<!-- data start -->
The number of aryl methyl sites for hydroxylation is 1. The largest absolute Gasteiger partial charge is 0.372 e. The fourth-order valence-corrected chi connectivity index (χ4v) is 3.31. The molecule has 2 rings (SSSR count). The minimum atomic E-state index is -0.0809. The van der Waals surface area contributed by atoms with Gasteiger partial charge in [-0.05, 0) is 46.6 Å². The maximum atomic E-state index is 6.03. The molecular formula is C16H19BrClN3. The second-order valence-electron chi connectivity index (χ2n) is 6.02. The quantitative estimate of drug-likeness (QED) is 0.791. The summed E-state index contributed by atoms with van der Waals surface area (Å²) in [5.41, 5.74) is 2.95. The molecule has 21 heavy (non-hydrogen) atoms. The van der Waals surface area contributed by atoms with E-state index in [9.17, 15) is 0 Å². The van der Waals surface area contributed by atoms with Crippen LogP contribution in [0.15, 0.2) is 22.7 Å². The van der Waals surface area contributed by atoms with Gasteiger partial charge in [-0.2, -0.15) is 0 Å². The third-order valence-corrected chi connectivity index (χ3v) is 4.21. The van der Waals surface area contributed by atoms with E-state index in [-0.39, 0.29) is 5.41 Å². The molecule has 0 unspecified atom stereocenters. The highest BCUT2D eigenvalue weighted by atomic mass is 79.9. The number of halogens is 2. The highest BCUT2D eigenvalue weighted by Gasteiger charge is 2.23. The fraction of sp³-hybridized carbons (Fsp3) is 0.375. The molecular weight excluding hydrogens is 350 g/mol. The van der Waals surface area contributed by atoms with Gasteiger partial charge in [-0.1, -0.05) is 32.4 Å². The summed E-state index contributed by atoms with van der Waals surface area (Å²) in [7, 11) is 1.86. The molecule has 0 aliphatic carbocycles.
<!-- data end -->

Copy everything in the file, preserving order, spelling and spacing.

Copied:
The number of aryl methyl sites for hydroxylation is 1. The largest absolute Gasteiger partial charge is 0.372 e. The fourth-order valence-corrected chi connectivity index (χ4v) is 3.31. The molecule has 2 rings (SSSR count). The minimum atomic E-state index is -0.0809. The van der Waals surface area contributed by atoms with Gasteiger partial charge in [-0.05, 0) is 46.6 Å². The maximum atomic E-state index is 6.03. The molecular formula is C16H19BrClN3. The second-order valence-electron chi connectivity index (χ2n) is 6.02. The quantitative estimate of drug-likeness (QED) is 0.791. The summed E-state index contributed by atoms with van der Waals surface area (Å²) in [5.41, 5.74) is 2.95. The molecule has 21 heavy (non-hydrogen) atoms. The van der Waals surface area contributed by atoms with E-state index in [9.17, 15) is 0 Å². The van der Waals surface area contributed by atoms with Crippen LogP contribution in [0.15, 0.2) is 22.7 Å². The van der Waals surface area contributed by atoms with Gasteiger partial charge in [-0.2, -0.15) is 0 Å². The third-order valence-corrected chi connectivity index (χ3v) is 4.21. The van der Waals surface area contributed by atoms with E-state index in [-0.39, 0.29) is 5.41 Å². The molecule has 0 unspecified atom stereocenters. The highest BCUT2D eigenvalue weighted by atomic mass is 79.9. The number of halogens is 2. The highest BCUT2D eigenvalue weighted by Gasteiger charge is 2.23. The fraction of sp³-hybridized carbons (Fsp3) is 0.375. The molecular weight excluding hydrogens is 350 g/mol. The van der Waals surface area contributed by atoms with Gasteiger partial charge in [-0.1, -0.05) is 32.4 Å². The summed E-state index contributed by atoms with van der Waals surface area (Å²) in [7, 11) is 1.86. The molecule has 0 aliphatic carbocycles.